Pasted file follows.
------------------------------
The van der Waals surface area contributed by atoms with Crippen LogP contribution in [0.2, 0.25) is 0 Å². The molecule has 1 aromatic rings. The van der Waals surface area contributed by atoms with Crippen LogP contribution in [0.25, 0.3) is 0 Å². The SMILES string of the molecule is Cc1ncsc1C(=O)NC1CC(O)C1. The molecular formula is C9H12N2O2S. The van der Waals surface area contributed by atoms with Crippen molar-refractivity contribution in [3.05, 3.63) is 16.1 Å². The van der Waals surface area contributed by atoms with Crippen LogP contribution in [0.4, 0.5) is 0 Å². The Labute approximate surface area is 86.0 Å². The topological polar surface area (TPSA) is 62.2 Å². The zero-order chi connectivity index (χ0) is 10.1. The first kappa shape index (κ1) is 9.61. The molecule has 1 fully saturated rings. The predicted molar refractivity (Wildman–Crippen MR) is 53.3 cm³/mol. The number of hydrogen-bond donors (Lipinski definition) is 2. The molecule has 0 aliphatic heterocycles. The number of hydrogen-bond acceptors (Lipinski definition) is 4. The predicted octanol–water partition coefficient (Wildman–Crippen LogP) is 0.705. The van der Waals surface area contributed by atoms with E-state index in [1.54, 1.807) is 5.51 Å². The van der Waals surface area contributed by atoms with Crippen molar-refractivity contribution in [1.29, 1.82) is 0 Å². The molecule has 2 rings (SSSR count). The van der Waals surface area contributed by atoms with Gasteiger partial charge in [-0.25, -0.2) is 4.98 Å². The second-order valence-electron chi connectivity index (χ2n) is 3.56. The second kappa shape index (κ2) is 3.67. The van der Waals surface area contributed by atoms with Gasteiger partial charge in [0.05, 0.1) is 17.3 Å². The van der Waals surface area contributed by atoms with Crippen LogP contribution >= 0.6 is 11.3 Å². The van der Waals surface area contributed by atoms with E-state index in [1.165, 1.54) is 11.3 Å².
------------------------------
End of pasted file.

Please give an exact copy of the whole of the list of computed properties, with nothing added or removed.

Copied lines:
The van der Waals surface area contributed by atoms with Crippen LogP contribution in [0.2, 0.25) is 0 Å². The molecule has 1 aromatic rings. The van der Waals surface area contributed by atoms with Crippen LogP contribution in [0.25, 0.3) is 0 Å². The SMILES string of the molecule is Cc1ncsc1C(=O)NC1CC(O)C1. The molecular formula is C9H12N2O2S. The van der Waals surface area contributed by atoms with Crippen molar-refractivity contribution in [3.05, 3.63) is 16.1 Å². The van der Waals surface area contributed by atoms with Crippen LogP contribution in [0.4, 0.5) is 0 Å². The Labute approximate surface area is 86.0 Å². The topological polar surface area (TPSA) is 62.2 Å². The zero-order chi connectivity index (χ0) is 10.1. The first kappa shape index (κ1) is 9.61. The molecule has 1 fully saturated rings. The predicted molar refractivity (Wildman–Crippen MR) is 53.3 cm³/mol. The number of hydrogen-bond donors (Lipinski definition) is 2. The molecule has 0 aliphatic heterocycles. The number of hydrogen-bond acceptors (Lipinski definition) is 4. The predicted octanol–water partition coefficient (Wildman–Crippen LogP) is 0.705. The van der Waals surface area contributed by atoms with E-state index in [1.54, 1.807) is 5.51 Å². The van der Waals surface area contributed by atoms with Crippen molar-refractivity contribution in [1.29, 1.82) is 0 Å². The molecule has 2 rings (SSSR count). The van der Waals surface area contributed by atoms with Gasteiger partial charge in [-0.25, -0.2) is 4.98 Å². The second-order valence-electron chi connectivity index (χ2n) is 3.56. The second kappa shape index (κ2) is 3.67. The van der Waals surface area contributed by atoms with Gasteiger partial charge in [0.05, 0.1) is 17.3 Å². The van der Waals surface area contributed by atoms with Crippen LogP contribution >= 0.6 is 11.3 Å². The van der Waals surface area contributed by atoms with E-state index in [1.165, 1.54) is 11.3 Å².